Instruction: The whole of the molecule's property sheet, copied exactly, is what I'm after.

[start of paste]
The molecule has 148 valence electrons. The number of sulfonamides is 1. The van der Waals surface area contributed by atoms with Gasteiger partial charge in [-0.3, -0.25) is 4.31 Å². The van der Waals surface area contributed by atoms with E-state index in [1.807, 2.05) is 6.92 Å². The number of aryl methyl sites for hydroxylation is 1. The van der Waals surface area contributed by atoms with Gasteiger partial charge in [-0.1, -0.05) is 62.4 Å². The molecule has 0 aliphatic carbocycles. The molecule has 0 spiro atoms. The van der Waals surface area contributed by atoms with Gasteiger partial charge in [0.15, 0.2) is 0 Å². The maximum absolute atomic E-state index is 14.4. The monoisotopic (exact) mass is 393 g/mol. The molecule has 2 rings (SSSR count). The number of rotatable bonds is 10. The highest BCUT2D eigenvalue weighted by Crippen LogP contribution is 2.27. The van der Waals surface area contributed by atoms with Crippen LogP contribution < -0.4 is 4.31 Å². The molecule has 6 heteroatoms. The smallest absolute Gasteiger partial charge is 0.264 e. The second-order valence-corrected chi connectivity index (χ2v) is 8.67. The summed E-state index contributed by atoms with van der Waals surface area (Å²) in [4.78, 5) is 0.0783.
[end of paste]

The molecule has 148 valence electrons. The number of sulfonamides is 1. The van der Waals surface area contributed by atoms with Gasteiger partial charge in [-0.3, -0.25) is 4.31 Å². The van der Waals surface area contributed by atoms with E-state index in [1.807, 2.05) is 6.92 Å². The number of aryl methyl sites for hydroxylation is 1. The van der Waals surface area contributed by atoms with Gasteiger partial charge in [-0.1, -0.05) is 62.4 Å². The molecule has 0 aliphatic carbocycles. The molecule has 0 spiro atoms. The van der Waals surface area contributed by atoms with Gasteiger partial charge in [0.15, 0.2) is 0 Å². The maximum absolute atomic E-state index is 14.4. The monoisotopic (exact) mass is 393 g/mol. The molecule has 2 rings (SSSR count). The number of rotatable bonds is 10. The highest BCUT2D eigenvalue weighted by Crippen LogP contribution is 2.27. The van der Waals surface area contributed by atoms with Crippen LogP contribution < -0.4 is 4.31 Å². The molecule has 6 heteroatoms. The smallest absolute Gasteiger partial charge is 0.264 e. The second-order valence-corrected chi connectivity index (χ2v) is 8.67. The summed E-state index contributed by atoms with van der Waals surface area (Å²) in [4.78, 5) is 0.0783.